Guest post by Andrew from Match Next
Andrew here from Match Next, our 5th grade blended learning program. We’re back from winter break and underway here - expect to hear from me weekly about all things edtech.
Today: Khan Academy’s computer programing module. During our pilot last year, when our current students were 4th graders, I blogged about 3 different programs we tested to introduce our students to computer programming basics. We tried Codecademy (didn’t like it so much), Scratch (meh), and Tynker (liked it a lot).
We’re at it again this year. Let me caveat all this by saying – I’m not on the ‘every kid needs to code because it’s a 21st century skill’ bandwagon. Frankly, I think very very few people are ever going to need to write code in their lives. Sure, there’s probably a small gain in exposing kids to it as a ‘thing’ so that if they wanted to pursue it on their own or in college it wasn’t so scarily foreign that they wouldn’t consider it. But if none of our kids graduate knowing coding, I’m not losing sleep.
However, we do have a handful of kids who we’ve been able to get through the necessary Common Core math work faster than the rest of the class. And for that crew, we were looking for a high-quality ‘extra’ that still built on some math-style logical thinking skills. We landed on coding because there are so many promising programs for it.
So what is it, and and how do we rate it?
How it’s organized
The “Intro to JS” curriculum is organized by topic. Each set of lessons focuses on a specific aspect of designing a program. Here’s what the layout of the lessons looks like:
The left side of the page (green letters) indicates the subject students are learning about
The right side shows the list of videos and activities students will complete for the topic
When the student completes the videos or activities, the pathway will highlight green
If a part of the pathway is white, then the student must still complete those particular activities
Here’s how students actually use the program
Using the program is really simple for students.
At the start of each topic, they’ll watch an instructional video.
in each video, students learn how to certain lines of codes work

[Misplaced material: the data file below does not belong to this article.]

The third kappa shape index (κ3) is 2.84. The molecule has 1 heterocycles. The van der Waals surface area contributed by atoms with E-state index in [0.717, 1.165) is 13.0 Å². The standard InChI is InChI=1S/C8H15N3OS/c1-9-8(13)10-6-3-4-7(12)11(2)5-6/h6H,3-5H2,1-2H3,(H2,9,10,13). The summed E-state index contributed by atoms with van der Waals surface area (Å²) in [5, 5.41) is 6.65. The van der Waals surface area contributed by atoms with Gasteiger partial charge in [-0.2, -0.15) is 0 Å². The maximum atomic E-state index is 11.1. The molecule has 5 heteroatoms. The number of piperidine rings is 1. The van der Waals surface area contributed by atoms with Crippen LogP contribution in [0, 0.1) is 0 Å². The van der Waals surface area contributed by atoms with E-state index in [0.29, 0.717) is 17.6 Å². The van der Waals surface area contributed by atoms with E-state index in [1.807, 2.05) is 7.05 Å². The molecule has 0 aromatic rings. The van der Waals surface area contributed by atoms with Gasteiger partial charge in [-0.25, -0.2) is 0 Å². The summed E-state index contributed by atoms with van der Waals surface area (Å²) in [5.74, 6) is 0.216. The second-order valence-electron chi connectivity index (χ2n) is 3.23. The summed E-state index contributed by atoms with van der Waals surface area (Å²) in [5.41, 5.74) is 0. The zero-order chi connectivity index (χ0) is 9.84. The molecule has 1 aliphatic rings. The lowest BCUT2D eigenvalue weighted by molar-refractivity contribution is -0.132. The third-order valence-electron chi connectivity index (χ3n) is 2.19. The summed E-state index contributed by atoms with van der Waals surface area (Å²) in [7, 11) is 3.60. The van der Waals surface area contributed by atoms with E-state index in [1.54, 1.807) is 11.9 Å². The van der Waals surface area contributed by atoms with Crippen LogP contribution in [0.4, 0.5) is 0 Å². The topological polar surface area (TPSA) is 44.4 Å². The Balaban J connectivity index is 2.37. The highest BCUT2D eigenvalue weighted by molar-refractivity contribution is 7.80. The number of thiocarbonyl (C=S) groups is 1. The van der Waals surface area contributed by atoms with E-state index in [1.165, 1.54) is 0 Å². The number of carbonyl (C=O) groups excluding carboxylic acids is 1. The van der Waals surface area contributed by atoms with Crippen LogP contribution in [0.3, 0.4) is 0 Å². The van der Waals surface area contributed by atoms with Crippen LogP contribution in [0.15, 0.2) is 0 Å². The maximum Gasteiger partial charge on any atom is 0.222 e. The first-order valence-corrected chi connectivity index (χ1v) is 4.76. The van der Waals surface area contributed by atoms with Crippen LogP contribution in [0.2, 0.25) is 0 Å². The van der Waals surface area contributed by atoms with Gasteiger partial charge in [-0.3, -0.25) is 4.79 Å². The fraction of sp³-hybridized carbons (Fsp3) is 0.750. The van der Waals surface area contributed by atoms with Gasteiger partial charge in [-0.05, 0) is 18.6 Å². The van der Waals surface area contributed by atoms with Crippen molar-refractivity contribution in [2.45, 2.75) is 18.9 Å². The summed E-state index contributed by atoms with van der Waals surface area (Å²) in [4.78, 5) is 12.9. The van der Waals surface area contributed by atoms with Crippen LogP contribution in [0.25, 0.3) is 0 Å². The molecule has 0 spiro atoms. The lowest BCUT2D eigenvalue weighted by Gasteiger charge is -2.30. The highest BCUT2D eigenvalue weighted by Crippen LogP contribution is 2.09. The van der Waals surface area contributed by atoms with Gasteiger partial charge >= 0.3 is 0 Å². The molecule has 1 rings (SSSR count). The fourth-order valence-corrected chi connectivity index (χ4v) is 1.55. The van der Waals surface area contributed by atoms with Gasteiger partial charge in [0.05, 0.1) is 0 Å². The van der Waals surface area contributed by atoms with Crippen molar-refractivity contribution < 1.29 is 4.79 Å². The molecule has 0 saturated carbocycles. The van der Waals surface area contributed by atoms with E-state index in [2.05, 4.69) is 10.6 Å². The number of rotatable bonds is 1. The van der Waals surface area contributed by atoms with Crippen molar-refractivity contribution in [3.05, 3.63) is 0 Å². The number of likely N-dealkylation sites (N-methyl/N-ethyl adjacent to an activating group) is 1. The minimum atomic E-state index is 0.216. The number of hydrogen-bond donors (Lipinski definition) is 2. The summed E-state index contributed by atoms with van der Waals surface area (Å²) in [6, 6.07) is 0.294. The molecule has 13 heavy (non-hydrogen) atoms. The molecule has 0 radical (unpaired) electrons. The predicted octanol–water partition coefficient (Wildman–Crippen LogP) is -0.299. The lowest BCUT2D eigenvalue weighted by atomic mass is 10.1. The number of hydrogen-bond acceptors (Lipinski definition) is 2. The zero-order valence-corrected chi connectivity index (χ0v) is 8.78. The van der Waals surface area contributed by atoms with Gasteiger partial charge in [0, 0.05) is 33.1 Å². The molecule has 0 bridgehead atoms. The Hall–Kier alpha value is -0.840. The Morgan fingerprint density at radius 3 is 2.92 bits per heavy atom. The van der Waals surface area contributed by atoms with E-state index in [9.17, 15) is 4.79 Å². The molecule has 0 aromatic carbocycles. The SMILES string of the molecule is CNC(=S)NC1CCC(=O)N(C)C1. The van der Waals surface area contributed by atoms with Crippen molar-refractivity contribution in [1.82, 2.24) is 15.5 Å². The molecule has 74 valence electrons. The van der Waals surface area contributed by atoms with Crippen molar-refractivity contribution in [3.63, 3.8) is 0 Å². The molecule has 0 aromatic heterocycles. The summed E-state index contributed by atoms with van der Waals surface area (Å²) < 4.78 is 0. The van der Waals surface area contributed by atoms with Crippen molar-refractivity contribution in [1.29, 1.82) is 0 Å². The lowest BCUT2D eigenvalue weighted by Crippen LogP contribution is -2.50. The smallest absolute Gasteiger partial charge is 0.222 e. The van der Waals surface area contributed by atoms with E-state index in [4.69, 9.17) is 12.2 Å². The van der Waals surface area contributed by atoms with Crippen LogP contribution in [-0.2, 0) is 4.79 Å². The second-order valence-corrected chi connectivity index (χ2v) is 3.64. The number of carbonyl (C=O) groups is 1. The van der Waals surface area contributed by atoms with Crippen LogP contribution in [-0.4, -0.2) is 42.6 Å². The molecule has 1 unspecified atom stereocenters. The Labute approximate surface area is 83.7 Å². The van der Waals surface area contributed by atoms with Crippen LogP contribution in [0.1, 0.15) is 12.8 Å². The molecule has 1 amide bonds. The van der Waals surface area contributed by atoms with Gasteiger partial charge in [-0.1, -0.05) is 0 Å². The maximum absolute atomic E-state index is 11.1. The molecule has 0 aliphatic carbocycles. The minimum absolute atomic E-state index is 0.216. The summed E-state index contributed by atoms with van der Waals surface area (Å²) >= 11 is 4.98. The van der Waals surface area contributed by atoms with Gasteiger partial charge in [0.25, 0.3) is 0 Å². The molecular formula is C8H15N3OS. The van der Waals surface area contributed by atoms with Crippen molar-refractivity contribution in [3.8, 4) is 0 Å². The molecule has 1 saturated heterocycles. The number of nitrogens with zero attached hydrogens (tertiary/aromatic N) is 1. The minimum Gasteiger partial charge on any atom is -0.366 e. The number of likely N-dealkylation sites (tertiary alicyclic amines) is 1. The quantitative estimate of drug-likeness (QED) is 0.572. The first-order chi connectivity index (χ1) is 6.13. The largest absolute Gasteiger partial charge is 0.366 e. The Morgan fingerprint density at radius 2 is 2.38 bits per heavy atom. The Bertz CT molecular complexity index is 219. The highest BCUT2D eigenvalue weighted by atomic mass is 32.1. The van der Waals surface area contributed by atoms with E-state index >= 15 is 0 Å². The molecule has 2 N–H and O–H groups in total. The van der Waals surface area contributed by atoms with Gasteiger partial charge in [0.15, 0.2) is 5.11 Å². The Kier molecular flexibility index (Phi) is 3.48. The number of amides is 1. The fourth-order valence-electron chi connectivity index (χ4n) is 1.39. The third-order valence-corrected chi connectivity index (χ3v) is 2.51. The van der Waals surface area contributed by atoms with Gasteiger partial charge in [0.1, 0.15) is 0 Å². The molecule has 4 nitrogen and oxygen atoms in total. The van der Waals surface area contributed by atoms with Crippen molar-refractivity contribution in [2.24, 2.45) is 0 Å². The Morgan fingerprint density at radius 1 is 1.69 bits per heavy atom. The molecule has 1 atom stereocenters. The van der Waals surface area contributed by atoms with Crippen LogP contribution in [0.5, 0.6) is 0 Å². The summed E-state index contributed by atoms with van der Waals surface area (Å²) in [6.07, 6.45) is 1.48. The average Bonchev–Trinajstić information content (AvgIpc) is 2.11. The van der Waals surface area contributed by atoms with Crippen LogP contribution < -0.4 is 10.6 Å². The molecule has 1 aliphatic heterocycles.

students also learn how to actually use the code, and they observe how to write it in order to create a command
2. After they watch the video(s), they’ll practice writing the line of code they learned about.
- In the video above, students learn how to draw shapes using lines of code. Here’s the first activity students do after watching the video, where they need to write lines of code to arrange rectangles to form the letter “H.” The code is on the left, the image they drew is on the right.
That’s the most basic version, with the tasks getting incrementally harder as they introduce new coding ‘moves.’ Kids have of a bunch of chances to gain practice, and they can also apply the concepts by writing their own programs or “creations.”
- Here’s an example of the lines of code one of our students used to create a piece of artwork. This took Jonathan a little less than an hour, tinkering with all the variables and figuring out which adjustments made the picture turn out the way he wanted.
One annoying thing about the program
When students are doing activities wrong, the program isn’t very good at helping them out, or sometimes tries to be too helpful when it’s not really wanted. I’ve seen it frustrate our students a couple times because it makes them think they’re doing something wrong when they’re really not. Here’s an example (I’ve added in red below)- as students start typing lines of code, the error message pops up even though students are on the right track. The error message pops up because whatever is on the screen isn’t totally correct, so it’s prematurely telling them they’re wrong.
How often do our 5th graders use it?
Right now, we’ve only got about a dozen or so students learning how to code from Khan Academy. On average, they’ll spend roughly 1-2 hours per week on the program. So far, it feels like a good amount. The lessons and activities can get pretty tough, and I’ll often see kids just staring at their screens trying to think through lines of code they need to fix.
So what’s actually happening in the room?
When students are on Khan Academy, they’re working at their own pace. If they need to watch videos, they throw on some headphones so they don’t distract other students. If they’re doing an activity, they have notebooks they use to help them map out problems. They’re working solo about 95% of the time, and I’m just in the background observing and making sure they’re on task.
Early on in the process when things got tough, students would ask for me for help and things like “it’s too hard,” or that they “can’t figure it out,” etc. From the get go, though, my reaction has just been to let kids figure it out on their own. At first they’d get really annoyed, but now they expect it. And it’s great, because instead of waiting for me to give them the answer, the kids know they just need to sit there and figure it out. They’ll go back and redo old activities to help them, re-watch old videos, or just stare and think until they get it. I may have helped out with some good hints just once or twice the entire year out of mercy, but they never expect it.
Early on, I tried getting some students to help out the other ones as “coaches.” If a student had an especially hard time with an activity, they could ask another student to help them out. I stopped doing this almost immediately because the “coach” pretty much always gave away the answer, instead of just nudging a kid in the right direction. The student who received help would go onto later activities, but couldn’t always do them because they didn’t know things they needed to learn earlier.
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